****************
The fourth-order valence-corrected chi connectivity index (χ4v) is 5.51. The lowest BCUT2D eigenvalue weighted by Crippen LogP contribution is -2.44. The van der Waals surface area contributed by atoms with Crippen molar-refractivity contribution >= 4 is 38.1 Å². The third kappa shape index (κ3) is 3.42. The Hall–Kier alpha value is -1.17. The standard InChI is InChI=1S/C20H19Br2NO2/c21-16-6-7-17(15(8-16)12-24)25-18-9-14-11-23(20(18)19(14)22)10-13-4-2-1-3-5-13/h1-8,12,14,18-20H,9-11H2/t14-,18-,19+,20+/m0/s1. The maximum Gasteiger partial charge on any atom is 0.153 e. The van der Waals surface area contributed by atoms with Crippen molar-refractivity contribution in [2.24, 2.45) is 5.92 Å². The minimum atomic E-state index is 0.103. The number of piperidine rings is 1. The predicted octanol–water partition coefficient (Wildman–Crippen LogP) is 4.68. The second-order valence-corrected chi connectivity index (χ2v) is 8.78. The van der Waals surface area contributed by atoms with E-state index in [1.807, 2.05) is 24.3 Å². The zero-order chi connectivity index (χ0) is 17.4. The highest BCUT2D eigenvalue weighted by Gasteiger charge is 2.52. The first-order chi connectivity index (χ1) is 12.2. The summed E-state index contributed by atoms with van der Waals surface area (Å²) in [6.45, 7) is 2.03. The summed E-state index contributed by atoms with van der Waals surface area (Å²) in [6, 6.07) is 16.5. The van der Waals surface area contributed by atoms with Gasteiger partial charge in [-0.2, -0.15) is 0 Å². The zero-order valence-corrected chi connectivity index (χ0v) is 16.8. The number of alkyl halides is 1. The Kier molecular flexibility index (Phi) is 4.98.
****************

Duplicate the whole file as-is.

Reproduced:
The fourth-order valence-corrected chi connectivity index (χ4v) is 5.51. The lowest BCUT2D eigenvalue weighted by Crippen LogP contribution is -2.44. The van der Waals surface area contributed by atoms with Crippen molar-refractivity contribution >= 4 is 38.1 Å². The third kappa shape index (κ3) is 3.42. The Hall–Kier alpha value is -1.17. The standard InChI is InChI=1S/C20H19Br2NO2/c21-16-6-7-17(15(8-16)12-24)25-18-9-14-11-23(20(18)19(14)22)10-13-4-2-1-3-5-13/h1-8,12,14,18-20H,9-11H2/t14-,18-,19+,20+/m0/s1. The maximum Gasteiger partial charge on any atom is 0.153 e. The van der Waals surface area contributed by atoms with Crippen molar-refractivity contribution in [2.24, 2.45) is 5.92 Å². The minimum atomic E-state index is 0.103. The number of piperidine rings is 1. The predicted octanol–water partition coefficient (Wildman–Crippen LogP) is 4.68. The second-order valence-corrected chi connectivity index (χ2v) is 8.78. The van der Waals surface area contributed by atoms with E-state index in [1.807, 2.05) is 24.3 Å². The zero-order chi connectivity index (χ0) is 17.4. The highest BCUT2D eigenvalue weighted by Gasteiger charge is 2.52. The first-order chi connectivity index (χ1) is 12.2. The summed E-state index contributed by atoms with van der Waals surface area (Å²) in [6.45, 7) is 2.03. The summed E-state index contributed by atoms with van der Waals surface area (Å²) in [6, 6.07) is 16.5. The van der Waals surface area contributed by atoms with Gasteiger partial charge in [-0.2, -0.15) is 0 Å². The zero-order valence-corrected chi connectivity index (χ0v) is 16.8. The number of alkyl halides is 1. The Kier molecular flexibility index (Phi) is 4.98.